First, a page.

Parent Talk: Say No to Over-Scheduling, Why Less is More
As the school year kicks off, learning to say no is imperative and recommended by a Defer Elementary teacher and mom.
Less is more. The Italians call it “Il far bel niente”; the beauty of doing nothing. That should be the mantra of a new school year, not only for our kids but for parents as well.
Most of us have experienced the feeling of having too much on our plates at one time, and rarely is it a peaceful experience. Not only does having too much on the agenda create stress for parents, but it can affect children just as much, and can even contribute to mental health issues in some circumstances.
I often see kids in treatment who are struggling with anxiety or mood disorders. One of my suggestions is ensure sufficient down time in the child’s life, and to find things to eliminate to create more ‘me’ time.
Cheryl Lapensee, a second grade teacher at Defer Elementary and mother to a 9-year-old daughter, said she often tells parents to make sure they always leave room for family time.
“I tell parents that a child having time to make choices is equally as important, if not more important than time they spend on homework. Kid’s lives today are sometimes too adult-directed and as a result they may have a hard time making decisions on their own," Lapensee said. "Kids need to have time for free play, and to make choices to enhance that decision making ability as they get older.”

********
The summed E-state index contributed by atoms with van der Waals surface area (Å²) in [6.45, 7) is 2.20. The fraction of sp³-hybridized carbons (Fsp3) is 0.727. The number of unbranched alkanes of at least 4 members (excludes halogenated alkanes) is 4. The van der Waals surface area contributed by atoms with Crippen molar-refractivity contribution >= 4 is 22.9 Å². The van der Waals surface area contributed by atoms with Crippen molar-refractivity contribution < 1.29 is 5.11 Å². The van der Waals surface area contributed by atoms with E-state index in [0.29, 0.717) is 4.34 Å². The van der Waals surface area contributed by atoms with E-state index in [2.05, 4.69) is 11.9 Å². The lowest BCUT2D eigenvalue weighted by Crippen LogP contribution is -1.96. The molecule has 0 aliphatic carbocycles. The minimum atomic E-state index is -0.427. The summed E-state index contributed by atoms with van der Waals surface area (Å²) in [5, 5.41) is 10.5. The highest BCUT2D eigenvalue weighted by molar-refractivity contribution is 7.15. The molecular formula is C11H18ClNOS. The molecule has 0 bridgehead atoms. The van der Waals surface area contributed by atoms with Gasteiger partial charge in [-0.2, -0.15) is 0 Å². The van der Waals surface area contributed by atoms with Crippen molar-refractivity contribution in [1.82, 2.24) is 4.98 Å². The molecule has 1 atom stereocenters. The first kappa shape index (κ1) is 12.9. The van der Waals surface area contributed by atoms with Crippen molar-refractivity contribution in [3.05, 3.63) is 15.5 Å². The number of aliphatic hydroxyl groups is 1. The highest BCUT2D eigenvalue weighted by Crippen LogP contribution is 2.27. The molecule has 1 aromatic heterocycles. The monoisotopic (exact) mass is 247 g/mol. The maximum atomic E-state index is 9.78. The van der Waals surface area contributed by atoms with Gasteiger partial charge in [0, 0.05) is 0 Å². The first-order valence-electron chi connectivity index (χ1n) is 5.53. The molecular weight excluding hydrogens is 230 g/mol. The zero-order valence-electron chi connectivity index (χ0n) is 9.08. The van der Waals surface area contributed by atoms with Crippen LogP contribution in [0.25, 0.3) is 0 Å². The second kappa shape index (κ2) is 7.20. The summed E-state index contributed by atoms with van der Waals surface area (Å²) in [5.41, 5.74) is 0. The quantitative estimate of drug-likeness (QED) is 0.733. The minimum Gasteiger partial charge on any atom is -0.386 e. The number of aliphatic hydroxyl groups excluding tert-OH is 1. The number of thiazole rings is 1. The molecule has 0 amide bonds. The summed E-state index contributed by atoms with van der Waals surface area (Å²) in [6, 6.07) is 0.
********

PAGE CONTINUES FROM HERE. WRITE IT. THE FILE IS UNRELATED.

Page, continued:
Lapensee said she and her husband limit their to no more than two extra-curricular activities at a time, and that as a teacher she uses “ 10 minutes per grade level” as her rule of thumb.
An article in Psychology Today discusses the idea of ‘the over-scheduled child’, a concept that many of us are familiar with, and gives a broader perspective on the downside of having too much going on. Usually, becoming over-scheduled is not something we necessarily set out to do, but over the course of time our planners become saturated with practices, meetings, play-dates and other obligations.
Even though we don’t see ourselves as those kind of parents, we end up with much more on our calendars than we intend.
Here are some tips to help:
- Embrace the beauty of saying no
- One sport is good; two is too many in a given season. Sports takes time, energy and commitment, not just on kids but parents too. Less time chauffeuring to practices and events equals more time letting little life-moments with your child evolve organically.
- What’s good for the goose is good for the gander--take a good look at what’s on the family calendar, and make an executive decision regarding anything that takes a disproportionate amount of ‘family’ time: those magic hours between five and nine P.M.
- Never underestimate the power and beauty of simply doing nothing. This is what allows time for life to happen, for impromptu walks to the park, to playing checkers, to finding yourself in a discussion with your child about an astounding array of things that matter to them.
Running from soccer, to ballet, to piano, to Mandarin Chinese lessons might seem like a way to prepare kids for the world, but too much of a good thing is still too much.
Character and self esteem are directly related to knowing one’s self, and it is far less possible to know yourself when you’re not quite sure where you’re at, in any given moment.
Evidence shows that kids are happier, more relaxed and well adjusted when they take one thing and do it well, and to the degree that the amount of time spent on it is a pleasure and not a chore.
So as the flyers and invites start rolling in with the start of the school year, practice the fine art of saying “no, maybe next time.” Teach, and learn the valuable lesson of choosing free time over scheduled time, and then embrace the joy those sweet moments of ‘nothingness’ can bring.